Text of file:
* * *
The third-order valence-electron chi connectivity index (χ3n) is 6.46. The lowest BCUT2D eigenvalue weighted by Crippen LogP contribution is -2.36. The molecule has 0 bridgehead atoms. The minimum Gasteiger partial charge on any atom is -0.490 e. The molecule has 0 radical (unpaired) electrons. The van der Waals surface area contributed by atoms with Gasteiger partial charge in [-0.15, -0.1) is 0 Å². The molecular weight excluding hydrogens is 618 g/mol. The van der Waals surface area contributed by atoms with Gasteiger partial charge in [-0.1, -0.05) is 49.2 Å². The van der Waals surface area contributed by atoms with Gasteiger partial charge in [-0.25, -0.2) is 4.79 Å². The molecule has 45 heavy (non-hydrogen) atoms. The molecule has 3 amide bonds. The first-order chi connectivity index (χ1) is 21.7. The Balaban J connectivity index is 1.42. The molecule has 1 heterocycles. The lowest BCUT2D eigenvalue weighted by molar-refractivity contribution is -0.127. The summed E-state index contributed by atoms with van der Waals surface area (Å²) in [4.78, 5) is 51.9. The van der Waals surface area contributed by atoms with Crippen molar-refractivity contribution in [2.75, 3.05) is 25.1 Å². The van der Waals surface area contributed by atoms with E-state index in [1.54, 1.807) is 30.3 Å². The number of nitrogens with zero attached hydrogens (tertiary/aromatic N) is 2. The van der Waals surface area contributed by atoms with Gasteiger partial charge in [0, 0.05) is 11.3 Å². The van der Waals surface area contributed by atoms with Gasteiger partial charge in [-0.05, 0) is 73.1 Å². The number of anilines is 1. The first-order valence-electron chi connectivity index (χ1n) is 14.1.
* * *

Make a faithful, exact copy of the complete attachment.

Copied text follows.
The third-order valence-electron chi connectivity index (χ3n) is 6.46. The lowest BCUT2D eigenvalue weighted by Crippen LogP contribution is -2.36. The molecule has 0 bridgehead atoms. The minimum Gasteiger partial charge on any atom is -0.490 e. The molecule has 0 radical (unpaired) electrons. The van der Waals surface area contributed by atoms with Gasteiger partial charge in [-0.15, -0.1) is 0 Å². The molecular weight excluding hydrogens is 618 g/mol. The van der Waals surface area contributed by atoms with Gasteiger partial charge in [-0.1, -0.05) is 49.2 Å². The van der Waals surface area contributed by atoms with Gasteiger partial charge in [-0.25, -0.2) is 4.79 Å². The molecule has 45 heavy (non-hydrogen) atoms. The molecule has 3 amide bonds. The first-order chi connectivity index (χ1) is 21.7. The Balaban J connectivity index is 1.42. The molecule has 1 heterocycles. The lowest BCUT2D eigenvalue weighted by molar-refractivity contribution is -0.127. The summed E-state index contributed by atoms with van der Waals surface area (Å²) in [4.78, 5) is 51.9. The van der Waals surface area contributed by atoms with Crippen molar-refractivity contribution in [2.75, 3.05) is 25.1 Å². The van der Waals surface area contributed by atoms with E-state index in [1.54, 1.807) is 30.3 Å². The number of nitrogens with zero attached hydrogens (tertiary/aromatic N) is 2. The van der Waals surface area contributed by atoms with Gasteiger partial charge in [0, 0.05) is 11.3 Å². The van der Waals surface area contributed by atoms with Gasteiger partial charge in [-0.05, 0) is 73.1 Å². The number of anilines is 1. The first-order valence-electron chi connectivity index (χ1n) is 14.1.